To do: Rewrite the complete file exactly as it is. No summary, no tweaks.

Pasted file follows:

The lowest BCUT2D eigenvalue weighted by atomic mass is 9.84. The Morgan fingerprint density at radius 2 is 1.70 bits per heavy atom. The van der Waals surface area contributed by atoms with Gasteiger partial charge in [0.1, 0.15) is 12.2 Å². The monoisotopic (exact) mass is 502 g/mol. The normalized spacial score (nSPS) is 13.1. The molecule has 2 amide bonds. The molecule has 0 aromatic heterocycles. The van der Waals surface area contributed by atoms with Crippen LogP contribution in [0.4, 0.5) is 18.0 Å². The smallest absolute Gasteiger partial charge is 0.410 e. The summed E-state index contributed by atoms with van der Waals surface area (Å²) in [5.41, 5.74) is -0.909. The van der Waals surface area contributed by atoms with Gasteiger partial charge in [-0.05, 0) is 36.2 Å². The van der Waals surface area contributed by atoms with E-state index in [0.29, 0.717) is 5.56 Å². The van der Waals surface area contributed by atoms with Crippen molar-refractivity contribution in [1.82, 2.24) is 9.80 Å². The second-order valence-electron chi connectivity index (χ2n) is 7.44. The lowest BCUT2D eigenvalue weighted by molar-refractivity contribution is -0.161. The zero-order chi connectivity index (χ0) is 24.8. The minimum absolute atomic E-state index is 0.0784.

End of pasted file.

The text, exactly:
The lowest BCUT2D eigenvalue weighted by atomic mass is 9.84. The Morgan fingerprint density at radius 2 is 1.70 bits per heavy atom. The van der Waals surface area contributed by atoms with Gasteiger partial charge in [0.1, 0.15) is 12.2 Å². The monoisotopic (exact) mass is 502 g/mol. The normalized spacial score (nSPS) is 13.1. The molecule has 2 amide bonds. The molecule has 0 aromatic heterocycles. The van der Waals surface area contributed by atoms with Crippen LogP contribution in [0.4, 0.5) is 18.0 Å². The smallest absolute Gasteiger partial charge is 0.410 e. The summed E-state index contributed by atoms with van der Waals surface area (Å²) in [5.41, 5.74) is -0.909. The van der Waals surface area contributed by atoms with Gasteiger partial charge in [-0.05, 0) is 36.2 Å². The van der Waals surface area contributed by atoms with E-state index in [0.29, 0.717) is 5.56 Å². The van der Waals surface area contributed by atoms with Crippen molar-refractivity contribution in [1.82, 2.24) is 9.80 Å². The second-order valence-electron chi connectivity index (χ2n) is 7.44. The lowest BCUT2D eigenvalue weighted by molar-refractivity contribution is -0.161. The zero-order chi connectivity index (χ0) is 24.8. The minimum absolute atomic E-state index is 0.0784.